Rail ticket website Trainline has been in talks with Jeremy Corbyn’s Labour to try to head off threats to its business.
Trainline, which is owned by private equity firm KKR, said in its annual report that it was facing risks from Brexit and ‘current political uncertainties’.
It said it is ‘actively engaged’ with British and European governments, institutions and the Opposition to ‘attempt to neutralise or minimise these potential negative impacts on its business, staff, customers and business partners, while simultaneously prudently scenario planning’.
Rail plans: Trainline has been in talks with Jeremy Corbyn’s Labour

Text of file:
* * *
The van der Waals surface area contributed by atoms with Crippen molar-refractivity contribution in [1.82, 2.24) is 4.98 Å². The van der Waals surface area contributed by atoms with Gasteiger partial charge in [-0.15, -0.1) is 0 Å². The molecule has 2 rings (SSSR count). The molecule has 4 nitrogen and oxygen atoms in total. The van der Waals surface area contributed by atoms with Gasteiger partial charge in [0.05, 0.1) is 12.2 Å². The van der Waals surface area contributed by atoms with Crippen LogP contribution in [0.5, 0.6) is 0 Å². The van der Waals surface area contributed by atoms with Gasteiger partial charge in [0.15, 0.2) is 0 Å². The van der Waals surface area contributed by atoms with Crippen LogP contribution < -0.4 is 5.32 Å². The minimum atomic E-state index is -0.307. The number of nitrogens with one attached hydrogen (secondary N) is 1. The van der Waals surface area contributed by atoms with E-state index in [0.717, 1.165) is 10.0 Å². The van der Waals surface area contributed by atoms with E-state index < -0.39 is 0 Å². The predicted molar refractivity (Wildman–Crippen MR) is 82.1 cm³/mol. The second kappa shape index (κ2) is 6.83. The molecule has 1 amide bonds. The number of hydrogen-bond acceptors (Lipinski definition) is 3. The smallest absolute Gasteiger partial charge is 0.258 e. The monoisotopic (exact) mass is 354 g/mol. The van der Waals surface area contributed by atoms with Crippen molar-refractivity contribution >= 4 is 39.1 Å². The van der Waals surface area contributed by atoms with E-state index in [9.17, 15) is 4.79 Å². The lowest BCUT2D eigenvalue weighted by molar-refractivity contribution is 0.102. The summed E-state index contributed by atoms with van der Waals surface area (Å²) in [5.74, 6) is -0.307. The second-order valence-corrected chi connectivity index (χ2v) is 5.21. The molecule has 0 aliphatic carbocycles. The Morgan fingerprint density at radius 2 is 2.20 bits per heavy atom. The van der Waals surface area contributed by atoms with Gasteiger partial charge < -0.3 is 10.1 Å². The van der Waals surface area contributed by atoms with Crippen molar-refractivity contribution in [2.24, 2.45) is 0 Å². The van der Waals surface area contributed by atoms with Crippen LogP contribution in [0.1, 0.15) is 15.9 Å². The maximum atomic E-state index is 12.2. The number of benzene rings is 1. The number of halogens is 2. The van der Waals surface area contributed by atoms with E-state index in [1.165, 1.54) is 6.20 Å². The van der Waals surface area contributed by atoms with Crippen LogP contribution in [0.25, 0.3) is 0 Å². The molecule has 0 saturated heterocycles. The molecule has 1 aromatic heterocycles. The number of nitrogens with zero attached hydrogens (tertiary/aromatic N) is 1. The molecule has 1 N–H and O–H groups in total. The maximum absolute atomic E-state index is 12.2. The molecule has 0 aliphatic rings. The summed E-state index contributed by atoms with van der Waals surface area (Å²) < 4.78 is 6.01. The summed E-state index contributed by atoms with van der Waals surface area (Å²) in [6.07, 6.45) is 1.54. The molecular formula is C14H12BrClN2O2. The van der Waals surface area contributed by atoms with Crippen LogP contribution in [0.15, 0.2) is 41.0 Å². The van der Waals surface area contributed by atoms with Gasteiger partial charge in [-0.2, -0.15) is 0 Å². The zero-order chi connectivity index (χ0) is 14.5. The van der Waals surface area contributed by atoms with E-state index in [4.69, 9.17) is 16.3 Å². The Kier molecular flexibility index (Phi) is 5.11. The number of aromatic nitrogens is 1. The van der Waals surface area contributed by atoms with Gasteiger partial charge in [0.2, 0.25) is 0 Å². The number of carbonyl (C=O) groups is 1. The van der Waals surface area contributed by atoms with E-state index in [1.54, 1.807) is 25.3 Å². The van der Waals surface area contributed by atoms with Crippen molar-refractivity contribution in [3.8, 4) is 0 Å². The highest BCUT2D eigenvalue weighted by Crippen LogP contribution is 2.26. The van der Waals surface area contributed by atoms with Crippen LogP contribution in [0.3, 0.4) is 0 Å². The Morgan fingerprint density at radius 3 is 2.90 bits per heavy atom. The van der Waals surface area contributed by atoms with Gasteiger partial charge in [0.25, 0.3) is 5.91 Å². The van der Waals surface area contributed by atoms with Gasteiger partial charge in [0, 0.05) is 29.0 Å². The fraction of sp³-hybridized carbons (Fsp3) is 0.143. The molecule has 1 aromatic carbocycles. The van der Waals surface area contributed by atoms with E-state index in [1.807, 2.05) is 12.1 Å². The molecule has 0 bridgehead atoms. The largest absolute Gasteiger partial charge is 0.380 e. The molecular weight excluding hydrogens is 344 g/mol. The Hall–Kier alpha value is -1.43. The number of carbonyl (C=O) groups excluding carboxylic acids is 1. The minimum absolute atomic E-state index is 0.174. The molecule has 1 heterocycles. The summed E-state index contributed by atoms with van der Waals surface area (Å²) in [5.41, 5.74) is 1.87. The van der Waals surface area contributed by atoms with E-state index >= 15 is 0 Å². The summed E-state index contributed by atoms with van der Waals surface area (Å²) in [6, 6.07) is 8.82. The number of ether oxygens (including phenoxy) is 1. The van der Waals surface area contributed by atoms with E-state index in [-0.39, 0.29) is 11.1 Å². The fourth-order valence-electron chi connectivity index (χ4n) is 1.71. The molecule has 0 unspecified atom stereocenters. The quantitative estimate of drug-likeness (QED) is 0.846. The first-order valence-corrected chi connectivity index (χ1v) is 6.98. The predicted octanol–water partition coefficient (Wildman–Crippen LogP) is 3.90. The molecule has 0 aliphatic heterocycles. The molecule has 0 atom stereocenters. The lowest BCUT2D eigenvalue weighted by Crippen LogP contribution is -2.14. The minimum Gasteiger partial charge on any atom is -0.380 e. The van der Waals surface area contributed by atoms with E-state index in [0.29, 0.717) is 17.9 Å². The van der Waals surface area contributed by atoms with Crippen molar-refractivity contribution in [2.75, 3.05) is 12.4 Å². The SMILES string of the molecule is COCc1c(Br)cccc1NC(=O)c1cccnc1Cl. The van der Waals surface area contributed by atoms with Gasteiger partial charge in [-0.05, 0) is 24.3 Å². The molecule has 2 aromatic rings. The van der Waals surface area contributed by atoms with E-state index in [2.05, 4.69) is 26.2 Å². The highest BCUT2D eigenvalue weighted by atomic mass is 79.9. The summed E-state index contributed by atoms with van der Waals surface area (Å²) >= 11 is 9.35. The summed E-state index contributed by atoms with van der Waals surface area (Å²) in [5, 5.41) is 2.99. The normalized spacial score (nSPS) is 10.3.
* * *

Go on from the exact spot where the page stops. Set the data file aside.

Trainline did not specify what risk Corbyn’s party poses, but the Labour leader has promised to nationalise the railways, which could change the way in which tickets are bought and sold.
The reference to talks with the Opposition is the latest sign of businesses engaging with the possibility of a Corbyn-led Labour government. Its party conference was a significantly bigger draw for lobbyists and businesses this year after June’s General Election put Labour within sight of power.
Customers bought £2.1 billion of tickets through thetrainline.com in the year to March 2017. The site charges a fee for each booking, generating turnover for Trainline of £147 million and a profit of £32.6 million, virtually unchanged from last year’s £32.5 million.
KKR bought the firm in 2015 for £352 million from rival private equity firm Exponent, which had announced plans for a public listing. Run by Clare Gilmartin, Trainline has ambitions to expand into France, Italy and Germany.
The highest paid director, thought to be Gilmartin, was paid £805,000 last year.